One of the most important characteristics of a poll is its likely voter screen, the questions that pollsters ask to judge whether the person responding will actually vote. These weasel-words dodge the question of how voters were selected. With a sample size of 300, a slight tweak of the voter screen will lead to a huge effect in the poll's outcome. That's where this ham was watered.

What's more interesting is why the NRCC would release a poll so old that the Presidential choice section doesn't even include the presumptive Democratic nominee. The answer is that campaigns release these polls when they want to goose fundraising by convincing donors that their candidate has a chance. Since Kuhl is trailing Massa in funds raised, this poll is no surprise. What's really interesting is the weakness of this effort. The NRCC is so broke that they can't even afford to pay for a fresh poll, so they release this chestnut.

Update: As Zabriskie points out in the comments, the poll was conducted by McLaughlin and Associates on January 27-28. On January 30, the Kuhl campaign paid $16,215 to McLaughlin and Associates for a "Survey". So the NRCC press release is leveraging an old Kuhl poll. And the following assertion reported in the 13WHAM post is laughable:

“As far as the NRCC, Randy is a completely separate entity from the NRCC and really has no idea what they will or won’t do,” said Meghan Tisinger of Kuhl’s office.

Morning Roundup

A new National Public Radio/Kaiser Foundation/Harvard poll on S-CHIP has been released, and pollster.com has a summary.   The results are somewhat different from the USAToday/Gallup cited by Randy Kuhl.   When asked about the possibility of S-CHIP leading to people dropping private insurance, 65% said still favored S-CHIP expansion.  64% said they supported the veto override, and 52% said they weren't concerned about S-CHIP expansion leading to government-run health care.   35% said they would be less likely to support their Member of Congress if he or she voted to sustain the veto.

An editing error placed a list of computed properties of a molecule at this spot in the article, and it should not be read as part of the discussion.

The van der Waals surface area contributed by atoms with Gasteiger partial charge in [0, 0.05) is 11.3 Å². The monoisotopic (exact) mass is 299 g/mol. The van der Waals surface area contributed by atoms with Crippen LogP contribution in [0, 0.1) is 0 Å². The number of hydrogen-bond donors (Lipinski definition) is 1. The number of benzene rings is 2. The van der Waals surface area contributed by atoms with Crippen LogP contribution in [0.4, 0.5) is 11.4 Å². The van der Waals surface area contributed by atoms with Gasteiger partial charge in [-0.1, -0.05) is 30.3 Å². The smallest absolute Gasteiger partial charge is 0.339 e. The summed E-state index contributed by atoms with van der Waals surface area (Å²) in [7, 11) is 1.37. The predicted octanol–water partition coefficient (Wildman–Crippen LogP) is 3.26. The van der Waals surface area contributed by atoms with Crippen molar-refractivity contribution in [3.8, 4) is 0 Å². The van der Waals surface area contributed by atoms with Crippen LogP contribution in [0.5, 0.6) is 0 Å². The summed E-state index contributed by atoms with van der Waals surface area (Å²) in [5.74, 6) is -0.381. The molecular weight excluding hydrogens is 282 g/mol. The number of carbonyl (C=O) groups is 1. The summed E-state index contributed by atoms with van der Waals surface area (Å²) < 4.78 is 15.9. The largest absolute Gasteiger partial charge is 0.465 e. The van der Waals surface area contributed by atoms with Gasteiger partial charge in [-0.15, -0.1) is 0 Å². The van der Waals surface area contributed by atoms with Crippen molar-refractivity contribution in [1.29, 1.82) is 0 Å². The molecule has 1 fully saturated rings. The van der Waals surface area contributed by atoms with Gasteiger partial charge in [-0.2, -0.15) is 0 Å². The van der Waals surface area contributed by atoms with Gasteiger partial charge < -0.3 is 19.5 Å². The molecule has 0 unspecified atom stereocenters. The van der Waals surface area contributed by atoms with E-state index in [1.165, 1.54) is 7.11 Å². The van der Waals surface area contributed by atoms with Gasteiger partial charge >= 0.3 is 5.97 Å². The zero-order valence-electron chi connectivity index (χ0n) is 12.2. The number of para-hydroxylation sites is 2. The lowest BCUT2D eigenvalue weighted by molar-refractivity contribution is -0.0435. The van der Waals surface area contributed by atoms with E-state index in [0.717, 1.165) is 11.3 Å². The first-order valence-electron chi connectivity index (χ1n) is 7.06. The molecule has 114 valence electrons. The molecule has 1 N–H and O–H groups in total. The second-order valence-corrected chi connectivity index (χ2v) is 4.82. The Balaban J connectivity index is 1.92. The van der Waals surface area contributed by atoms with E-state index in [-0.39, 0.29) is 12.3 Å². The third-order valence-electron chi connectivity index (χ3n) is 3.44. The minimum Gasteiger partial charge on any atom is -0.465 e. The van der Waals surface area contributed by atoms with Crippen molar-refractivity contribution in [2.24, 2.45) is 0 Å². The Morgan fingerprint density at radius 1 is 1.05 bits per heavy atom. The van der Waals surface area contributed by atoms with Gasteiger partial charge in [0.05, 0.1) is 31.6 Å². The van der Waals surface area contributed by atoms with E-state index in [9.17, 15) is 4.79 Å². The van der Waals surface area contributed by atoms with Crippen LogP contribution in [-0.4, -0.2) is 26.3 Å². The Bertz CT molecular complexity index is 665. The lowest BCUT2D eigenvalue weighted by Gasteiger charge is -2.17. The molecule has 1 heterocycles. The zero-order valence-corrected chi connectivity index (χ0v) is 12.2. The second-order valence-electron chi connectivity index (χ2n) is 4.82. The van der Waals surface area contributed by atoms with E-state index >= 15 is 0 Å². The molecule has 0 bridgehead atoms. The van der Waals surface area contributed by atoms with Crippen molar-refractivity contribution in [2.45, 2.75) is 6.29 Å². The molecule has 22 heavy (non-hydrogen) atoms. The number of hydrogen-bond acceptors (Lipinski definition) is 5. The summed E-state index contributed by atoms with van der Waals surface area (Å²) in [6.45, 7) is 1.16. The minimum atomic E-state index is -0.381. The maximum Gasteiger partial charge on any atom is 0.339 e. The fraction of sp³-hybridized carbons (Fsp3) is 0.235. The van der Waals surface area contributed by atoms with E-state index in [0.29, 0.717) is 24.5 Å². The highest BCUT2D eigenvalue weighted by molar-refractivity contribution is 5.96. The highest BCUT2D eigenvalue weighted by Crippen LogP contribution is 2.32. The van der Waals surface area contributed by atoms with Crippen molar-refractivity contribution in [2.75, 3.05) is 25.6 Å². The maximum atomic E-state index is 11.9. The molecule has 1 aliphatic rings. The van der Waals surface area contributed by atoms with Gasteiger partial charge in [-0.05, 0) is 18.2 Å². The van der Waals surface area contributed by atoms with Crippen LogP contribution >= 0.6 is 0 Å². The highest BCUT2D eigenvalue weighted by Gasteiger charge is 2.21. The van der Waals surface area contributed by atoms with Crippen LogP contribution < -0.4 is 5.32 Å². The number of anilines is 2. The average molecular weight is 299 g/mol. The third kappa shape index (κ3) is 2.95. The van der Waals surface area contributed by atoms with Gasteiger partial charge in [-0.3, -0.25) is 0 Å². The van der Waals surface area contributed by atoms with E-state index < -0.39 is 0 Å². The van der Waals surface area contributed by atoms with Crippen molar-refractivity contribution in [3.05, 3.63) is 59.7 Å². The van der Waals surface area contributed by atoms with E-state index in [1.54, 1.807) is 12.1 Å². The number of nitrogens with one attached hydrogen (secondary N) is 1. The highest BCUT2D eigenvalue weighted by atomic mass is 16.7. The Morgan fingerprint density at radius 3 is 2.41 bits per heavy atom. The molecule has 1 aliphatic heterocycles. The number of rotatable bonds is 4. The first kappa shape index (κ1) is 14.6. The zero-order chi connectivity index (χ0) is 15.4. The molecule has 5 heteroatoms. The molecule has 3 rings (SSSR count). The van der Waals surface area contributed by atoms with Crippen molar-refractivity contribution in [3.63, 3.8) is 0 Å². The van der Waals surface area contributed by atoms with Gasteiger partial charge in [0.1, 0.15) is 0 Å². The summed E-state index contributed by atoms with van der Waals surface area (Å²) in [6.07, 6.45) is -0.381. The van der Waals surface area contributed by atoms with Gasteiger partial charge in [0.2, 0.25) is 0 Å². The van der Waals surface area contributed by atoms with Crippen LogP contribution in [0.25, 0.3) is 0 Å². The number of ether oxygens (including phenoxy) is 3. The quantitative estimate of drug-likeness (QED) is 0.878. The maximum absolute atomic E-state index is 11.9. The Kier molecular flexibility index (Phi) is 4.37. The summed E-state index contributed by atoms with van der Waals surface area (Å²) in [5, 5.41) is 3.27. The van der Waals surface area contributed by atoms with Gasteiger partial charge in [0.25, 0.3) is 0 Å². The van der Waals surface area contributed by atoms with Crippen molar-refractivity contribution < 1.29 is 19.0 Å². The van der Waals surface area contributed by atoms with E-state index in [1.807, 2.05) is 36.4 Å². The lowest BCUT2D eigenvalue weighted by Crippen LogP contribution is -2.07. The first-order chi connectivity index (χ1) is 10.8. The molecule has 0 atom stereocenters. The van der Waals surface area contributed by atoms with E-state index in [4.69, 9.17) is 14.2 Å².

The difference in the two surveys is in the phrasing of the questions.  This shows that one poll by itself proves very little, a lesson that all of us should remember when it comes to polls in the 29th next year.  The full detail on the NPR poll is here [pdf], and the USAToday/Gallup detail is here

In other news, the Hornell Evening Tribune carries a money roundup today, calling the money race "neck and neck". 

Finally, my inability to punch in a 5-digit code correctly prevented me from covering the Massa press conference yesterday.